Tips & Advice

Top Tips for Maximizing Learning During Rotations

Tips & AdviceAugust 28, 2017

Your first experience with clinical rotations can feel like a make or break experience. Like being thrown into the deep end, before you’ve learned to swim. Anxiety-provoking, scary; exciting. If you are enrolled in a nursing program, perhaps pursuing your RN to BSN degree, or even taking courses through an online nursing school, you will eventually face clinical rotations. Every nurse goes through them eventually, and every veteran has stories to tell. The gist is usually this: It is better to be prepared than to be clueless. 

To that end, here are some pointers that may help you maximize your clinical rotations experience. 

Wear Appropriate Attire. 

Start from the ground up. Nursing puts a lot of miles on a body. Appropriate footwear is crucial. Forget about fashion. The idea is to dress for work, not a fashion show. Sturdy, cushioned, fully enclosed footwear will help keep your feet up to the tasks ahead. 

Of course, you should also dress appropriately for the workplace. Consult your school’s dress code, if any, and strive to keep things professional. Avoid excessive jewelry or fragrances, avoid shorts or frayed clothing, etc.

Learn the Names of Staff Members

You will be assigned to a given service. Make an effort to learn the names of the professionals you will be working with. Typically, they are doing you a favor by giving you time and attention, while also completing their work. Demonstrate appropriate respect and gratefulness at all times.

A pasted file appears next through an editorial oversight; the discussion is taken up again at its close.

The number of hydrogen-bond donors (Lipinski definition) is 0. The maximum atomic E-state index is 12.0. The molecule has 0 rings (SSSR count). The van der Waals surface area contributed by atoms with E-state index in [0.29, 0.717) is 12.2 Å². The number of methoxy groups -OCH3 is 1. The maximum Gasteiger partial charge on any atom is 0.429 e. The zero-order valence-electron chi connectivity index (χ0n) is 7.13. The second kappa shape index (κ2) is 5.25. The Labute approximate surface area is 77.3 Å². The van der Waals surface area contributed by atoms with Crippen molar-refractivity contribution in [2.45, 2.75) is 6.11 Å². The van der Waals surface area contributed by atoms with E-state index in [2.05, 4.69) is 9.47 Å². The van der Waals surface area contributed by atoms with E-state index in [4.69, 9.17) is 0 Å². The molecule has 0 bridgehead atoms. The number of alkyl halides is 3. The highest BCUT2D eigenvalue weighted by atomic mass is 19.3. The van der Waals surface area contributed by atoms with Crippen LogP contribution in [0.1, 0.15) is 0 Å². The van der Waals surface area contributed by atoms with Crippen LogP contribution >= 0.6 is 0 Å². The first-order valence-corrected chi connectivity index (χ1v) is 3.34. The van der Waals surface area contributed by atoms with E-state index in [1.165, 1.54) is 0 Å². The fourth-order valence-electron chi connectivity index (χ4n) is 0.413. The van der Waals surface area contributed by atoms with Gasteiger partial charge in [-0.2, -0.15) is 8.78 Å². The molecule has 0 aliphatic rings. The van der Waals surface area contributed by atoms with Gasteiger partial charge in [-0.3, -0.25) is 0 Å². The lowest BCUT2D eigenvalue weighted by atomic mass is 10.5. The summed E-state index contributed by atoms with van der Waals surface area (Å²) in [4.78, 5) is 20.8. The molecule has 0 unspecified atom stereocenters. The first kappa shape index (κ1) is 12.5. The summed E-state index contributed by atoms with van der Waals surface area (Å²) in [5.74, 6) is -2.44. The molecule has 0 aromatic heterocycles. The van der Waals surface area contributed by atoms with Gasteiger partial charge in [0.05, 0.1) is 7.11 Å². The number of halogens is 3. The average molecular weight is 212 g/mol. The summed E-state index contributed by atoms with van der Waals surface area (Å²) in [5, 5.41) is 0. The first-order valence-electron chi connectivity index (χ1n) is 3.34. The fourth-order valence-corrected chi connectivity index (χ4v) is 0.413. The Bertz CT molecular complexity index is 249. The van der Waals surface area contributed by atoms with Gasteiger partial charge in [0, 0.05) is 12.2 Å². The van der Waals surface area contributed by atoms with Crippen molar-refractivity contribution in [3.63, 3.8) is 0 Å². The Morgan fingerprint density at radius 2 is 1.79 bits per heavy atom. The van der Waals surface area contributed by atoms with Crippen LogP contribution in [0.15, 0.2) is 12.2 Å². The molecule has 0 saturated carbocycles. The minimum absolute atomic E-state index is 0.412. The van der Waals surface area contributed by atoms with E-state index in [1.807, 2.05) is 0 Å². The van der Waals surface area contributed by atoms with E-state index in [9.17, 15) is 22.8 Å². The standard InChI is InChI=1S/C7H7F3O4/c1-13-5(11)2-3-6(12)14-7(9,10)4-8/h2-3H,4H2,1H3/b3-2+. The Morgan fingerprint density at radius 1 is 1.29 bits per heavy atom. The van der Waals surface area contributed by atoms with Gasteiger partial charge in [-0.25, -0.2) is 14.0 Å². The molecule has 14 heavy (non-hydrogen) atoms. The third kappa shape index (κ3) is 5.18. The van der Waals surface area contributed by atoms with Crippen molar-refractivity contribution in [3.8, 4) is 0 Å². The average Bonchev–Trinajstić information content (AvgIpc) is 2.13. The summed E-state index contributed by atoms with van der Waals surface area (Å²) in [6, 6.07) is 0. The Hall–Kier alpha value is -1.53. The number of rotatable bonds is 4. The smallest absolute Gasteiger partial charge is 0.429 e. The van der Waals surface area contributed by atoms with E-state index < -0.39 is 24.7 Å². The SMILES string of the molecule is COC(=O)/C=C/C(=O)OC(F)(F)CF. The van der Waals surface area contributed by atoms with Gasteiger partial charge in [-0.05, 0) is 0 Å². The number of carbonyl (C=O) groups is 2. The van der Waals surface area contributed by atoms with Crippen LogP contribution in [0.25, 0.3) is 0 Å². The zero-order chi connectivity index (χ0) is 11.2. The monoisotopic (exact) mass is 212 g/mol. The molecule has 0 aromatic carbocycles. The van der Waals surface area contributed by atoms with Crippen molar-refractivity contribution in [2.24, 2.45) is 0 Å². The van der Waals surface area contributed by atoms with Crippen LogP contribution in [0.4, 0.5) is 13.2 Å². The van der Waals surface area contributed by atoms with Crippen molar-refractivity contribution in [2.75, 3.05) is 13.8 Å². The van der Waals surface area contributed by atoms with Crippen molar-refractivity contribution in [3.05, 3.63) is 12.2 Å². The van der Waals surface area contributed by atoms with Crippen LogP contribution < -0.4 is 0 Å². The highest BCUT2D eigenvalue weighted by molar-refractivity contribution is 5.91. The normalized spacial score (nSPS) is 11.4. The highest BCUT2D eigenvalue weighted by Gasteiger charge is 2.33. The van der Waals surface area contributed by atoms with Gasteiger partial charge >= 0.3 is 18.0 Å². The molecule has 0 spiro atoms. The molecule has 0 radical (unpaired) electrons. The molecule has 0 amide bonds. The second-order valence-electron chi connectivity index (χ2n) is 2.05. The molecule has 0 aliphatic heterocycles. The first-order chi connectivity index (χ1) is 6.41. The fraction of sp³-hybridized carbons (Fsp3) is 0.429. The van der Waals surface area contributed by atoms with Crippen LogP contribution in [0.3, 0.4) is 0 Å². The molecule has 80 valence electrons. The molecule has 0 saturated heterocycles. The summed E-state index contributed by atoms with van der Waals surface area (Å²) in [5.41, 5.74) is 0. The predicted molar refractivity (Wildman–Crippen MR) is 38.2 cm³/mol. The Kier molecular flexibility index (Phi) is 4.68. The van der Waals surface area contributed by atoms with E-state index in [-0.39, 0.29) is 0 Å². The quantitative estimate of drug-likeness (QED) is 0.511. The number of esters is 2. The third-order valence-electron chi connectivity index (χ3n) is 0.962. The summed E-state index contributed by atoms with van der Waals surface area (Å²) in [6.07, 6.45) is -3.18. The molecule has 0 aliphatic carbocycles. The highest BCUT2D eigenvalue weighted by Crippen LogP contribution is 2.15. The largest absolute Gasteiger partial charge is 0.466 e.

Arrive Prepared

Arrive early, Come prepared. Stay until all your work is done. Carry a notebook and pen so you can take notes. Have any required equipment ready. Review the background material on your assigned unit before you first report for duty. Get up to speed on the types of illnesses, injuries, or patients typically encountered there. Advance preparation will probably not go unnoticed. 

Do Not Shirk Duties—or Opportunities

Your willingness to pitch in and take on daunting—or unpleasant—tasks can help set you apart from your fellow students. Experienced nurses will be most impressed by students with a can-do attitude, and the enthusiasm to volunteer for tasks. On the other hand, you should never attempt to perform a task that requires special skills if you lack the training to do so. Patient safety must always come first. If you are uncertain about anything, ask questions. The stakes are too high to attempt to fake it. 

Interact Regularly with Your Preceptor

Your preceptor is tasked with teaching you the ropes on a given rotation. He or she will welcome your questions and you should feel free to maintain an open dialogue with him or her. Remember that any criticisms offered should be taken in the spirit of learning, and not taken personally. You are there to learn. They are there to teach.